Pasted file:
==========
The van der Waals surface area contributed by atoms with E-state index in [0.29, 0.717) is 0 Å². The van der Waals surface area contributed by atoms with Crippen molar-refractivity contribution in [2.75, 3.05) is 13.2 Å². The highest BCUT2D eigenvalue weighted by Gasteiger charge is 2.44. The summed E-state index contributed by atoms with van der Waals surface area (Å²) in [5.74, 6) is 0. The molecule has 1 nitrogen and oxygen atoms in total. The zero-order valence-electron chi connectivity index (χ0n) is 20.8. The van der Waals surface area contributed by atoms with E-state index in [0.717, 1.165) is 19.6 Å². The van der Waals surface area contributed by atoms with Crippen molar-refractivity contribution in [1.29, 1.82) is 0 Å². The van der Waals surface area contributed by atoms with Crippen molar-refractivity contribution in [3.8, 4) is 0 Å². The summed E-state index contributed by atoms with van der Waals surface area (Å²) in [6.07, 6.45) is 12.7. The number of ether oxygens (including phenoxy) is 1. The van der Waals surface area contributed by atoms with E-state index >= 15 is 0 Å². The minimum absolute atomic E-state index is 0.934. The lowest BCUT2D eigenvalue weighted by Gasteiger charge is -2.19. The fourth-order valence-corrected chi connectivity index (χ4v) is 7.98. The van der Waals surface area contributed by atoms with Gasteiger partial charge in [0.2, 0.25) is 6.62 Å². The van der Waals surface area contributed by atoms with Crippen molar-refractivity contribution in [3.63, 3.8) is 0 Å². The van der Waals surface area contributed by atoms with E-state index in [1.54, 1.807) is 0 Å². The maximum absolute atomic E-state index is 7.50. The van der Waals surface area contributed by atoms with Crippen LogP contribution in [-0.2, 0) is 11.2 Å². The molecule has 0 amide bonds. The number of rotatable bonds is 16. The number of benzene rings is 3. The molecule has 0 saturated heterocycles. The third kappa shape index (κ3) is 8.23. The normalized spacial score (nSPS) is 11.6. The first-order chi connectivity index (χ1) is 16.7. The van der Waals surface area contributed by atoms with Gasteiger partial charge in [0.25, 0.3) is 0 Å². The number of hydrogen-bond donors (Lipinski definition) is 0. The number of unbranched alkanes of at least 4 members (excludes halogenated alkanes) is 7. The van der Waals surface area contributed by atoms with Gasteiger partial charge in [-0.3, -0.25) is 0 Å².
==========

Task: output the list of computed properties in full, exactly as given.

The van der Waals surface area contributed by atoms with E-state index in [0.29, 0.717) is 0 Å². The van der Waals surface area contributed by atoms with Crippen molar-refractivity contribution in [2.75, 3.05) is 13.2 Å². The highest BCUT2D eigenvalue weighted by Gasteiger charge is 2.44. The summed E-state index contributed by atoms with van der Waals surface area (Å²) in [5.74, 6) is 0. The molecule has 1 nitrogen and oxygen atoms in total. The zero-order valence-electron chi connectivity index (χ0n) is 20.8. The van der Waals surface area contributed by atoms with E-state index in [0.717, 1.165) is 19.6 Å². The van der Waals surface area contributed by atoms with Crippen molar-refractivity contribution in [1.29, 1.82) is 0 Å². The van der Waals surface area contributed by atoms with Crippen molar-refractivity contribution in [3.8, 4) is 0 Å². The summed E-state index contributed by atoms with van der Waals surface area (Å²) in [6.07, 6.45) is 12.7. The number of ether oxygens (including phenoxy) is 1. The van der Waals surface area contributed by atoms with E-state index >= 15 is 0 Å². The minimum absolute atomic E-state index is 0.934. The lowest BCUT2D eigenvalue weighted by Gasteiger charge is -2.19. The fourth-order valence-corrected chi connectivity index (χ4v) is 7.98. The van der Waals surface area contributed by atoms with Gasteiger partial charge in [0.2, 0.25) is 6.62 Å². The van der Waals surface area contributed by atoms with Crippen molar-refractivity contribution in [3.63, 3.8) is 0 Å². The van der Waals surface area contributed by atoms with E-state index in [1.54, 1.807) is 0 Å². The maximum absolute atomic E-state index is 7.50. The van der Waals surface area contributed by atoms with Crippen LogP contribution in [-0.2, 0) is 11.2 Å². The molecule has 0 amide bonds. The number of rotatable bonds is 16. The number of benzene rings is 3. The molecule has 0 saturated heterocycles. The third kappa shape index (κ3) is 8.23. The normalized spacial score (nSPS) is 11.6. The first-order chi connectivity index (χ1) is 16.7. The van der Waals surface area contributed by atoms with Gasteiger partial charge in [0.25, 0.3) is 0 Å². The number of hydrogen-bond donors (Lipinski definition) is 0. The number of unbranched alkanes of at least 4 members (excludes halogenated alkanes) is 7. The van der Waals surface area contributed by atoms with Gasteiger partial charge in [-0.3, -0.25) is 0 Å².